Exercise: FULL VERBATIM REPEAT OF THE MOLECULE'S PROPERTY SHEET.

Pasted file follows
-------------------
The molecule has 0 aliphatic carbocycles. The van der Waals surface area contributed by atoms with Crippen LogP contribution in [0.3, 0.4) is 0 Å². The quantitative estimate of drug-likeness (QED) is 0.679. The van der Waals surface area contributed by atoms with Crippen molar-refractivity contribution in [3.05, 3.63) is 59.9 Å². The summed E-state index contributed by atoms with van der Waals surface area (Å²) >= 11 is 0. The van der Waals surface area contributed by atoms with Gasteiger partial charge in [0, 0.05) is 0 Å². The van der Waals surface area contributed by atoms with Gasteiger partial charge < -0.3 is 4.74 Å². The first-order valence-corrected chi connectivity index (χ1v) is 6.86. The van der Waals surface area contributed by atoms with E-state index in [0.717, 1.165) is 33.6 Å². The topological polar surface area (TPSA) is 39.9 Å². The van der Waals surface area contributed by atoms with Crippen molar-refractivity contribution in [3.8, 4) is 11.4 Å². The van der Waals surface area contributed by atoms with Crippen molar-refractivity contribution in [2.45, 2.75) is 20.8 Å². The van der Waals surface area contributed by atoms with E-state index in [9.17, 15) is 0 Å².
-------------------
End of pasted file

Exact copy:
The molecule has 0 aliphatic carbocycles. The van der Waals surface area contributed by atoms with Crippen LogP contribution in [0.3, 0.4) is 0 Å². The quantitative estimate of drug-likeness (QED) is 0.679. The van der Waals surface area contributed by atoms with Crippen molar-refractivity contribution in [3.05, 3.63) is 59.9 Å². The summed E-state index contributed by atoms with van der Waals surface area (Å²) >= 11 is 0. The van der Waals surface area contributed by atoms with Gasteiger partial charge in [0, 0.05) is 0 Å². The van der Waals surface area contributed by atoms with Gasteiger partial charge < -0.3 is 4.74 Å². The first-order valence-corrected chi connectivity index (χ1v) is 6.86. The van der Waals surface area contributed by atoms with E-state index in [0.717, 1.165) is 33.6 Å². The topological polar surface area (TPSA) is 39.9 Å². The van der Waals surface area contributed by atoms with Crippen molar-refractivity contribution in [3.8, 4) is 11.4 Å². The van der Waals surface area contributed by atoms with Crippen molar-refractivity contribution in [2.45, 2.75) is 20.8 Å². The van der Waals surface area contributed by atoms with E-state index in [9.17, 15) is 0 Å².